Specific functions of biological systems often require conformational transitions of macromolecules. Thus, being able to describe and predict conformational changes of biological macromolecules is not only important for understanding their impact on biological function, but will also have implications for the modelling of (macro)molecular complex formation and in structure-based drug design approaches. The “conformational selection model” provides the foundation for computational investigations of conformational fluctuations of the unbound protein state. These fluctuations may reveal conformational states adopted by the bound proteins. The aim of this work is to incorporate directional information in a geometry-based approach, in order to sample biologically relevant conformational space extensively. Interestingly, coarse-grained normal mode (CGNM) approaches, e.g., the elastic network model (ENM) and rigid cluster normal mode analysis (RCNMA), have emerged recently and provide directions of intrinsic motions in terms of harmonic modes (also called normal modes). In my previous work and in other studies it has been shown that conformational changes upon ligand binding occur along a few low-energy modes of unbound proteins and can be efficiently calculated by CGNM approaches. In order to explore the validity and the applicability of CGNM approaches, a large-scale comparison of essential dynamics (ED) modes from molecular dynamics (MD) simulations and normal modes from CGNM was performed over a dataset of 335 proteins. Despite high coarse-graining, low frequency normal modes from CGNM correlate very well with ED modes in terms of directions of motions (average maximal overlap is 0.65) and relative amplitudes of motions (average maximal overlap is 0.73). In order to exploit the potential of CGNM approaches, I have developed a three-step approach for efficient exploration of intrinsic motions of proteins. The first two steps are based on recent developments in rigidity and elastic network theory. Initially, static properties of the protein are determined by decomposing the protein into rigid clusters using the graph-theoretical approach FIRST at an all-atom representation of the protein. In a second step, dynamic properties of the molecule are revealed by the rotations-translations of blocks approach (RTB) using an elastic network model representation of the coarse-grained protein. In the final step, the recently introduced idea of constrained geometric simulations of diffusive motions in proteins is extended for efficient sampling of conformational space. Here, the low-energy (frequency) normal modes provided by the RCNMA approach are used to guide the backbone motions. The NMSim approach was validated on hen egg white lysozyme by comparing it to previously mentioned simulation methods in terms of residue fluctuations, conformational space explorations, essential dynamics, sampling of side-chain rotamers, and structural quality. Residue fluctuations in NMSim generated ensemble is found to be in good agreement with MD fluctuations with a correlation coefficient of around 0.79. A comparison of different geometry-based simulation approaches shows that FRODA is restricted in sampling the backbone conformational space. CONCOORD is restricted in sampling the side-chain conformational space. NMSim sufficiently samples both the backbone and the side-chain conformations taking experimental structures and conformations from the state of the art MD simulation as reference. The NMSim approach is also applied to a dataset of proteins where conformational changes have been observed experimentally, either in domain or functionally important loop regions. The NMSim simulations starting from the unbound structures are able to reach conformations similar to ligand bound conformations (RMSD < 2.4 Å) in 4 out of 5 cases of domain moving proteins. In these four cases, good correlation coefficients (R > 0.7) between the RMS fluctuations derived from NMSim generated structures and two experimental structures are observed. Furthermore, intrinsic fluctuations in NMSim simulation correlate with the region of loop conformational changes observed upon ligand binding in 2 out of 3 cases. The NMSim generated pathway of conformational change from the unbound structure to the ligand bound structure of adenylate kinase is validated by a comparison to experimental structures reflecting different states of the pathway as proposed by previous studies. Interestingly, the generated pathway confirms that the LID domain closure precedes the closing of the NMPbind domain, even if no target conformation is provided in NMSim. Hence, the results in this study show that, incorporating directional information in the geometry-based approach NMSim improves the sampling of biologically relevant conformational space and provides a computationally efficient alternative to state of the art MD simulations.Konformationsänderungen von Proteinen sind häufig eine grundlegende Voraussetzung für deren biologische Funktion. Die genaue Charakterisierung und Vorhersage dieser Konformationsänderungen ist für das Verständnis ihres Einflusses auf die Funktion erforderlich. Eines der dafür am häufigsten verwendeten und genauesten computergestützten Verfahren ist die Molekulardynamik-Simulationen (MD Simulationen). Diese sind jedoch nach wie vor sehr rechenintensiv und durchmustern den Konformationsraum nur in begrenztem Maße. Daher wurden Anstrengungen unternommen, alternative geometriebasierte Methoden (wie etwa CONCOORD oder FRODA) zu entwickeln, die auf einer reduzierten Darstellung von Proteinen beruhen. Das Ziel dieser Arbeit ist es, Richtungsinformationen in einen geometriebasierten Ansatz zu integrieren, und so den biologisch relevanten Konformationsraum erschöpfend zu durchmustern. Diese Idee führte kürzlich zur Entwicklung von „coarse-grained normal mode“ (CGNM) Methoden, wie zum Beispiel dem „elastic network model“ (ENM) und der von mir in vorangegangenen Arbeiten entwickelte „rigid cluster normal mode analysis“ (RCNMA). Beide Methoden liefern die gewünschte Richtungsinformation der intrinsischen Bewegungen eines Proteins in Form von harmonischen Moden (auch Normalmoden). Um die Aussagekraft, Robustheit und breite Anwendbarkeit solcher CGNM Verfahren zu untersuchen, wurde im Rahmen dieser Dissertation ein umfangreicher Vergleich zwischen „essential dynamics“ (ED) Moden aus MD Simulationen und Normalmoden aus CGNM Berechnungen durchgeführt. Der zugrundeliegende Datensatz enthielt 335 Proteine. Obwohl die CGNM Verfahren eine stark vereinfachte Darstellung für Proteine verwenden, korrelieren die niederfrequenten Moden dieser Verfahren bezüglich ihrer Bewegungs-Richtung (durchschnittliche maximale Überschneidung: 0,65) und -Amplitude (durchschnittliche maximale Überschneidung: 0,73) sehr gut mit ED Moden. Im Durchschnitt beschreibt das erste Viertel der Normalmoden 85 % des Raumes, der durch die ersten fünf ED Moden aufgespannt wird. Um die Leistungsfähigkeit von CGNM Verfahren genauer zu bestimmen, wurde im Rahmen der vorliegenden Studie eine dreistufige Methode zur Untersuchung der intrinsischen Dynamik von Proteinen entwickelt. Die ersten beiden Stufen basieren auf neusten Entwicklungen in der Rigiditäts-Theorie und der Beschreibung von elastischen Netzwerken. Diese sind im RCNMA Ansatz verwirklich und ermöglichen die Bestimmung der Normalmoden. Im letzten Schritt werden die Bewegungen des Proteinrückgrates entlang der mittels RCNMA erzeugten niederenergetischen Normalmoden ausgerichtet. Die Seitenkettenkonformrationen werden dabei durch Diffusionsbewegungen hin zu energetisch günstigen Rotameren erzeugt. Dies ist ein iterativer Prozess, bestehend aus mehreren kleineren Schritten, in denen jeweils intermediäre Konformationen erzeugt werden. Zur Validierung des NMSim Ansatzes wurde dieser mit den anderen zuvor genannten Simulationsmethoden am Beispiel von Lysozym verglichen. Die Fluktuationen der Aminosäurereste aus dem mit NMSim erzeugten Ensemble stimmen mit berechneten Fluktuationen aus der MD Simulation gut überein (Korrelationskoeffizient R = 0,79). Ein Vergleich der unterschiedlichen geometriebasierten Simulationsansätze zeigt, dass bei FRODA die Durchmusterung des Konformationsraumes des Proteinrückrates unzureichend ist. Bei CONCOORD ist hingegen die Durchmusterung des Konformationsraumes der Seitenketten unzureichend. NMSim hingegen durchmustert sowohl den Konformationsraum des Proteinrückrates als auch den der Seitenketten angemessen, wenn man die experimentell und mittels MD Simulationen erzeugten Konformationen als Referenz verwendet. Der NMSim Ansatz wurde ebenfalls auf einen Datensatz von Proteinen angewendet, für die Konformationsänderungen in Domänen oder in funktionell wichtigen Schleifenregionen experimentell beobacht wurden. In Übereinstimmung mit dem Konformations-Selektions-Modell ist der NMSim Ansatz bei vier von fünf Proteinen, die eine Domänenbewegung aufweisen, in der Lage, ausgehend von der ungebundenen Struktur neue Konformationen zu erzeugen, die der ligandgebundenen Konformation entsprechen (RMSD < 2,4 Å). In diesen vier erfolgreichen Fällen wurde ein hoher Korrelationskoeffizient (R > 0,7) zwischen der RMS Fluktuation der durch NMSim erzeugten Konformationen und jeweils zwei experimentellen Strukturen erreicht. Hingegen korrelieren die intrinischen Fluktuationen der NMSim Simulation in zwei von drei Fällen mit dem Bereich der ligandinduzierten Konformationsänderung in den Schleifen. Der mit NMSim generierte Pfad für die Konformationsänderungen von der ungebundenen Struktur zur ligandgebundenen Struktur der Adenylat-Kinase wurde durch den Vergleich zu experimentellen Strukturen validiert, die verschiedene Zustände des Pfades widerspiegeln. Die unterschiedlichen Kristallstrukturen, die entlang der Konformationsänderungen von der ungebundenen zur ligandgebundenen Struktur liegen, werden auf dem von NMSim erzeugten Pfad durchmustert. Interessanterweise bestätigt der generierte Pfad, dass die Schließbewegung der LID Domäne derjenigen der NMPbind Domäne vorangeht, sogar wenn keine Zielkonformation für die NMSim Simulation verwendet wurde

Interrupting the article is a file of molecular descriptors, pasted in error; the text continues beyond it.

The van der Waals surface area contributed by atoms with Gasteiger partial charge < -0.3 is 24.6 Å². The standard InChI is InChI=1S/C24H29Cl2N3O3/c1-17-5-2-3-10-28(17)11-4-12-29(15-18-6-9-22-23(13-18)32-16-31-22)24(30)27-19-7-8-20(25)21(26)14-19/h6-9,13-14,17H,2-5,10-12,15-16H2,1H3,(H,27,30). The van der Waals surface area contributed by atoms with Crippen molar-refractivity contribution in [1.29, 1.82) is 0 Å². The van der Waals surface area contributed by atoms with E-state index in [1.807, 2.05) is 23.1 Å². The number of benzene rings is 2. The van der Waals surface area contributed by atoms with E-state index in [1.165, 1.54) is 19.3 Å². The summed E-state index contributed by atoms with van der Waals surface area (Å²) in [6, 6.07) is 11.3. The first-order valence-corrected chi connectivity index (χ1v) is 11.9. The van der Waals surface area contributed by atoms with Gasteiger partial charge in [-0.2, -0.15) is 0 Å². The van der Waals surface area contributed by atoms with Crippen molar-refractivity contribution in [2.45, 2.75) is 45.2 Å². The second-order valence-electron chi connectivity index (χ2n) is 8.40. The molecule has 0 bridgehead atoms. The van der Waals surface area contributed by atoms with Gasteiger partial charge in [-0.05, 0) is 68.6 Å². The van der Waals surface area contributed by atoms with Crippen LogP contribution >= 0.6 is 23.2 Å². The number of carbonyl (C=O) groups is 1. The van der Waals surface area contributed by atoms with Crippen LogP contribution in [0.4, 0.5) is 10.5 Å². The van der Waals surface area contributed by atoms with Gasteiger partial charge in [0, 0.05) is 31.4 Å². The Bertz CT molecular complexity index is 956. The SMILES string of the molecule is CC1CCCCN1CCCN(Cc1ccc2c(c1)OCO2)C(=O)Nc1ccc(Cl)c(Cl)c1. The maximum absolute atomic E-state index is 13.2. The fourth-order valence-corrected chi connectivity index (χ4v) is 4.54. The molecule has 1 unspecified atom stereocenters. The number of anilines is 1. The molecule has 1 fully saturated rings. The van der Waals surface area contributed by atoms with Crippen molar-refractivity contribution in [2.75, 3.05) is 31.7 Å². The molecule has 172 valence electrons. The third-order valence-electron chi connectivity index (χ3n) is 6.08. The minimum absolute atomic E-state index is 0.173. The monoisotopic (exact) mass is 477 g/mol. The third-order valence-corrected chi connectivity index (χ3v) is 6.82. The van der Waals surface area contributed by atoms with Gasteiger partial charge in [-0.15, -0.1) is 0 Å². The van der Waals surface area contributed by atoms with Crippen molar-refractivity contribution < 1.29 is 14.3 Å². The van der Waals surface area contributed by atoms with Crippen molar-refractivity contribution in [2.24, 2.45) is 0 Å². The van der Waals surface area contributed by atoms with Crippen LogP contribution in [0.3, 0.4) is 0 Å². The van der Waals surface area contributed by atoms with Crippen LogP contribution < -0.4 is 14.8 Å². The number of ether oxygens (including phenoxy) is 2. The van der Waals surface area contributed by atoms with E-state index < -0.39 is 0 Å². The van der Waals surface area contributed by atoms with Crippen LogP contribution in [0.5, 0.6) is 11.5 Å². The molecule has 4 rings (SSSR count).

Topics: Molekulardynamik, Molekulardesign, Normalkoordinatenanalyse, Proteine, ddc:570
Year: 2010
OAI identifier: oai:publikationen.ub.uni-frankfurt.de:7361